PROTECTING THE ENVIRONMENT BY IMPLEMENTING THE BEST INTERNATIONAL STANDARDS

NACHTIGAL, A PROJECT COMMITTED TO ENVIRONMENTAL PROTECTION

Since its inception, the Nachtigal project has been strongly committed to environmental protection.
In December 2014, it obtained the Environmental Compliance Certificate issued by the Ministry of the Environment, Protection of Nature and Sustainable Development.
Then, in order to be aware of and better control the impacts of the Project on the natural environment, a detailed Environmental and Social Management Plan was drawn up and validated in July 2016. This plan includes studies on the physical environment and additional inventories.

These studies have shown that the Nachtigal Project will have moderate environmental impacts due to the run-of-river operation of the structure and the limited size of the reservoir. They also enabled impact avoidance and reduction measures to be analysed, and compensation measures for residual impacts to be defined.

PRESERVING FISH ECOSYSTEMS

NHPC is committed to the preservation of fish species in the Sanaga River.

Studies were carried out between 2017 and 2020. These studies have enabled the development of measures to reduce and compensate for the impacts that will be implemented throughout the construction and operation of the works. An instream flow will be permanent at the dam.

It has already been demonstrated that the impact of the Nachtigal Project on the fish ecosystem is limited. Indeed, most of the migratory fish populations of the Middle Sanaga River use the tributaries for their reproduction.

SPECIAL ATTENTION PAID TO PROTECTED AQUATIC PLANTS

NHPC is involved in a programme to improve knowledge abput aquatic plants for better impact management.
In 2014, risks of impacts on two protected aquatic plant species, were identified: Ledermanniella thalloidea and Ledermanniella sanagaensis. These plants are submerged and when the water level drops, exposing them to the sun they flower . These plants require a period of immersion/emersion for their development.
An accompanying measure, consisting of modulating the instream flow in the short circuited section in order to reproduce the conditions necessary for the survival of these species, has been decided upon, within the framework of the Nachtigal Project. The future development will thus have a positive impact on these protected aquatic species.
In addition, a programme to improve awareness and carry out additional surveys of these protected species on unimpacted watercourses has been implemented since 2017 in order to provide a framework for the implementation of accompanying measures for the aquatic plants Ledermanniella and Marsdenya abyssinica in the Project area.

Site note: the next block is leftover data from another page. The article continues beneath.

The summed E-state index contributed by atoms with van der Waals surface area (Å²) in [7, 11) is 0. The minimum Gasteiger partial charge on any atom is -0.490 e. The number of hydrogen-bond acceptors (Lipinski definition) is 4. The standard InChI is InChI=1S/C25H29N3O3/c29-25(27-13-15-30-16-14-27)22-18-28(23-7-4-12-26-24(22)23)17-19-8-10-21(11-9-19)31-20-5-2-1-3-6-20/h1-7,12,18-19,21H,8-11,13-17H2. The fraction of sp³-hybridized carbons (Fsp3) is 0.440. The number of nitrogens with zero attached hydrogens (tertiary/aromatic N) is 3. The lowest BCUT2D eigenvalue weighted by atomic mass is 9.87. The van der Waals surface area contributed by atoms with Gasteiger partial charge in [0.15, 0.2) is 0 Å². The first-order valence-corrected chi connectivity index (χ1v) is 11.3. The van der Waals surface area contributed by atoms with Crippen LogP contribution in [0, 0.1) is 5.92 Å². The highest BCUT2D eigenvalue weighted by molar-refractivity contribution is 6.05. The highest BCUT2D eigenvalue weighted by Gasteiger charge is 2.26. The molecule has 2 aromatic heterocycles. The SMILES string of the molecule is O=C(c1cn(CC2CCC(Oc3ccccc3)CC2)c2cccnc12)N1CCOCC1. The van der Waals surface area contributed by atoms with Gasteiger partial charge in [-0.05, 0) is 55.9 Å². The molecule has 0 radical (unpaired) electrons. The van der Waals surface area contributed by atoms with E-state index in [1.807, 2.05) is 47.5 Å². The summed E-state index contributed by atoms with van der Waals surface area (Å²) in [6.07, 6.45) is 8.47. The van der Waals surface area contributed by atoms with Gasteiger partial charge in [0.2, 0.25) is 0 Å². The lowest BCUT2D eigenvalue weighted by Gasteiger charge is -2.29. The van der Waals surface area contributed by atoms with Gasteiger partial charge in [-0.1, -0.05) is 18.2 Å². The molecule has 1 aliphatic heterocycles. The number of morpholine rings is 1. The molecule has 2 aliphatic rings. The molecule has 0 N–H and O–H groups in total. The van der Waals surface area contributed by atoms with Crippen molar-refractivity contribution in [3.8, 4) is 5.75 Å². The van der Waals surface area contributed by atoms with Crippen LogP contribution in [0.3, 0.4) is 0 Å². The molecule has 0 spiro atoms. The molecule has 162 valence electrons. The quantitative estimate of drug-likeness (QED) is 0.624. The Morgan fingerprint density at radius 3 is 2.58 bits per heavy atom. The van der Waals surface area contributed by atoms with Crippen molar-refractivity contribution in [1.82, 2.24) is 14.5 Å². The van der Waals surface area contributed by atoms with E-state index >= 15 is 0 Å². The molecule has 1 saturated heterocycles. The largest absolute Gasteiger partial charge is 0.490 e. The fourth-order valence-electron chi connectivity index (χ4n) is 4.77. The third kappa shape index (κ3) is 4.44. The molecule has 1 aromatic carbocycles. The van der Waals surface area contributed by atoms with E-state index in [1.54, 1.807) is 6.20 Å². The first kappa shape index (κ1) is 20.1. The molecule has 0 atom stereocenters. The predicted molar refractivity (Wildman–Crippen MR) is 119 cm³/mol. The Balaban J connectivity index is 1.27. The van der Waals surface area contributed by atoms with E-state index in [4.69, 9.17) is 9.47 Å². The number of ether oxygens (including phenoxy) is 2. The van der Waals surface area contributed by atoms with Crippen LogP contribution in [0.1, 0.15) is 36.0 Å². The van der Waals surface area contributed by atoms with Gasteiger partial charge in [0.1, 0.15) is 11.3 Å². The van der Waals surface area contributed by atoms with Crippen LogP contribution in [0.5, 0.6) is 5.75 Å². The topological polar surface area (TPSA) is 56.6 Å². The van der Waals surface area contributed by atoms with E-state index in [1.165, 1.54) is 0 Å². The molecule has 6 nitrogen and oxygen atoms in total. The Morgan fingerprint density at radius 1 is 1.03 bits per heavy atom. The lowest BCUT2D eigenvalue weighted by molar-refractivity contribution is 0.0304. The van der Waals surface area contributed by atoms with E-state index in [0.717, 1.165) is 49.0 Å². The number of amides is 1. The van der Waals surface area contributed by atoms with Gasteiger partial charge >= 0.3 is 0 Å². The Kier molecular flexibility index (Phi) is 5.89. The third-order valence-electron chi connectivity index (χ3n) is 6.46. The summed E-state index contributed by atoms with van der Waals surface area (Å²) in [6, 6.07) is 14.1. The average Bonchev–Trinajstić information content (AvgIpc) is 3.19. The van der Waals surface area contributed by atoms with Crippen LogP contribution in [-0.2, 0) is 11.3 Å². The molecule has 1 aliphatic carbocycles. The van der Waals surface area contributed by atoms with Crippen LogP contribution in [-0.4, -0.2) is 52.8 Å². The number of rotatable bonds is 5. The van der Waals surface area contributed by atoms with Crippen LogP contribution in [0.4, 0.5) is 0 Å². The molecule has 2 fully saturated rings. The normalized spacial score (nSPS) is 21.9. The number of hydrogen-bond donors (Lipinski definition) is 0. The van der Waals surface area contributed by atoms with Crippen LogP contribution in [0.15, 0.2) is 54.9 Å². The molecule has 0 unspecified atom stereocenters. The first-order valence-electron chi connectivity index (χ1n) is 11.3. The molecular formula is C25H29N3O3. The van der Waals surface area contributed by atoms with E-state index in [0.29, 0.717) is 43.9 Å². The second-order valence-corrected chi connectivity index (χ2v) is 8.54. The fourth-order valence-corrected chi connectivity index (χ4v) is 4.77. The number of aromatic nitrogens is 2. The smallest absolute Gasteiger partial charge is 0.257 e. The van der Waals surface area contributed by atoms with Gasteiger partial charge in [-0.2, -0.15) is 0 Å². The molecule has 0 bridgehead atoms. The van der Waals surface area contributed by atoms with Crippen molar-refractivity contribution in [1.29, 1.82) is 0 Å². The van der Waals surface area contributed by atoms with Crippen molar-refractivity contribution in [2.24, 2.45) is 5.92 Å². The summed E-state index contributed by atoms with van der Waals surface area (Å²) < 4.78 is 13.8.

The results of this programme have been used to develop a new aquatic plant strategy for 2020 and 2021, which sets out the avoidance, reduction and compensation measures that will be implemented during the construction and operation phases of the works.

RESPONSIBLE MONITORING OF THE DYNAMICS OF THE VEGETABLE COVER

NHPC has set up a programme to monitor the dynamics of the vegetation cover.

The aim of this programme is to set up a monitoring protocol in order to characterise the initial state of the vegetation, the pre-project degradation dynamics, and to monitor its evolution over time, throughout the construction and operation of the development.

AN AMBITIOUS COMPENSATION PROGRAMME

Since the Project area is already anthropised, two programmes to compensate for the impacts on the terrestrial and aquatic environments have been designed on two distant sites:

  • A support to biodiversity conservation actions in the Mpem and Djim National Park. This is currently being implemented through technical assistance to the Park’s conservation teams, support for the development of the Park’s management plan, the definition and implementation of actions to improve and protect biotopes, and support for anti-poaching measures in particular.

 

  • Support for the Lekié Community Forest. The Lekie Community Forest (COPAL), with a surface area of 4800 ha, includes 9 villages near the project area. With the slowdown in timber exploitation, a predominant activity since 2007, the community of the Lekie forest is looking for new opportunities. The support programme consists of assisting COPAL in setting up a new simple management plan and the conservation of a forest massif, supporting the legal exploitation of wood outside the community forest, assisting farmers to intensify the exploitation of cocoa plantations in order to limit the expansion of cultivated areas and supporting individual reforestation initiatives.